In 2012, Respond INc. applied for certification in the Communities of Shalom network, making them eligible for recognition as a distinctive, exemplary site at the upcoming Shalom Summit in October. For more information on Respond Incorporated Community of Shalom, visit their website at   

Wednesday, May 09, 2012

President Obama on Gay Marriage and Golden Rule

For those who support marriage equality, today marks a moral milestone for monogamous, same-gender-loving all-but married couples.  POTUS base his view on the Golden Rule that Jesus taught:

Transcript: Good Morning America interview today on ABC News:

I have to tell you, as I said, I’ve been going through an evolution on this issue. I’ve always been adamant that gay and lesbian Americans should be treated fairly and equally...

And, I hesitated on gay marriage in part because I thought civil unions would be sufficient. That that was something that would give people hospital visitation rights and other elements that we take for granted. And I was sensitive to the fact that for a lot of people, the word marriage was something that evokes very powerful traditions, religious beliefs and so forth.  

But I have to tell you that over the course of several years as I have talked to friends and family and neighbors when I think about members of my own staff who are in incredibly committed monogamous relationships, same-sex relationships, who are raising kids together, when I think about those soldiers or airmen or marines or sailors who are out there fighting on my behalf and yet feel constrained, even now that Don’t Ask Don’t Tell is gone, because they are not able to commit themselves in a marriage. At a certain point, I’ve just concluded that for me personally, it is important for me to go ahead and affirm that I think same-sex couples should be able to get married...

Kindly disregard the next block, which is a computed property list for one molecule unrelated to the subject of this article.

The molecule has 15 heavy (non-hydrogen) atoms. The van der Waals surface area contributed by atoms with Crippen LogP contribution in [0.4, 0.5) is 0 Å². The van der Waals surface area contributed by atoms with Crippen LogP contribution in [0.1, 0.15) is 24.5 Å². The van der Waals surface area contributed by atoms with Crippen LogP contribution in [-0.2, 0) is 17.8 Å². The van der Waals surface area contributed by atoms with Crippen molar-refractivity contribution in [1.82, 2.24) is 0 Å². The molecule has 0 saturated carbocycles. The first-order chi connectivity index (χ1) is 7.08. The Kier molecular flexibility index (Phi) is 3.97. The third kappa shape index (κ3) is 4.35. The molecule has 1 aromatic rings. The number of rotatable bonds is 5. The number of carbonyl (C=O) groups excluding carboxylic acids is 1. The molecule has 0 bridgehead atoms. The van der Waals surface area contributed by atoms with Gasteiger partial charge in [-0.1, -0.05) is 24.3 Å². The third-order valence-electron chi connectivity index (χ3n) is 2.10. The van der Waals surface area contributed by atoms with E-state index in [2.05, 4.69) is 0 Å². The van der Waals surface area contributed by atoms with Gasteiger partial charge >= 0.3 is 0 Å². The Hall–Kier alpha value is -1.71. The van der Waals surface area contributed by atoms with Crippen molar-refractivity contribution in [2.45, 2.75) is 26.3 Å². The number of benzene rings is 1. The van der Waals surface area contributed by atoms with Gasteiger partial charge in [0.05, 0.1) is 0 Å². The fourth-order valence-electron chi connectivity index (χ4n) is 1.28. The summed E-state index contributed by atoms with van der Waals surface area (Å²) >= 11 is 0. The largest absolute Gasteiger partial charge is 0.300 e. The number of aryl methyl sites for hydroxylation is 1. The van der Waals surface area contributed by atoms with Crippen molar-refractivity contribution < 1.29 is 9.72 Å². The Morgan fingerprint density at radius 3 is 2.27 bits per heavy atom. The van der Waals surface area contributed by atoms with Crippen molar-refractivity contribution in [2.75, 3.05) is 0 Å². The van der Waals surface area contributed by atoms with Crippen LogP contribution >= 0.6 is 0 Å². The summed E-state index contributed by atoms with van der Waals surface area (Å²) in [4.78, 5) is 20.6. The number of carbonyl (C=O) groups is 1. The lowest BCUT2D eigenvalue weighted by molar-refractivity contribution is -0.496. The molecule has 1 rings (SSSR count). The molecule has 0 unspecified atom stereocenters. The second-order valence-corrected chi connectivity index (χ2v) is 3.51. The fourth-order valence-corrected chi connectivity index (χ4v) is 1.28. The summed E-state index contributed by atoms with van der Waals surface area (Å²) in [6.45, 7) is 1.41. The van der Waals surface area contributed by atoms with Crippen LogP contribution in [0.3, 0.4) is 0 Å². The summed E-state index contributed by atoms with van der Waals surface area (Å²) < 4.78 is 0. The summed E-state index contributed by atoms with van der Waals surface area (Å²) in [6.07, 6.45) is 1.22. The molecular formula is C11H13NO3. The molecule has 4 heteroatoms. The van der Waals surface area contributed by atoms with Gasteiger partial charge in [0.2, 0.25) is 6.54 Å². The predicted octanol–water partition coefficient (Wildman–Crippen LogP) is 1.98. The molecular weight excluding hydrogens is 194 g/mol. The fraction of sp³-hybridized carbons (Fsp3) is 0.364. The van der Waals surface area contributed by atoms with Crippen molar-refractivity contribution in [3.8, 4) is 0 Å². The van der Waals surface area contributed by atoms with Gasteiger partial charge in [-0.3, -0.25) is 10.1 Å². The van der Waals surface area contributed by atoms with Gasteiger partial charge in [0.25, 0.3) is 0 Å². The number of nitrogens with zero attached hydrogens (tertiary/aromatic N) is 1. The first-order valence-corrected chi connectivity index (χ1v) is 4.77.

You know, Malia and Sasha, they have friends whose parents are same-sex couples. There have been times where Michelle and I have been sitting around the dinner table and we’re talking about their friends and their parents and Malia and Sasha, it wouldn’t dawn on them that somehow their friends’ parents would be treated differently. It doesn’t make sense to them and frankly, that’s the kind of thing that prompts a change in perspective.

This is something that, you know, [Michele and I] we’ve talked about over the years and she, you know, she feels the same way, she feels the same way that I do. And that is that, in the end the values that I care most deeply about and she cares most deeply about is how we treat other people and, you know, I, you know, we are both practicing Christians and obviously this position may be considered to put us at odds with the views of others but, you know, when we think about our faith, the thing at root that we think about is, not only Christ sacrificing himself on our behalf, but it’s also the Golden Rule, you know, treat others the way you would want to be treated."

Discussion questions:  

1. If you were raising a family and in a committed, monogamous, same-gender relationship, as some on the President's staff are, how would you like to be treated by those who value marriage? 

2. How to relate Christian doctrine ("Christ sacrificing himself for us") with Christian practice ("treat others the way you want to be treated")?   When does doctrine trump practice, or practice trump doctrine when Scripture is ambiguous?

3.  What is the difference between basing one's views of marriage on biblical principles or biblical teaching?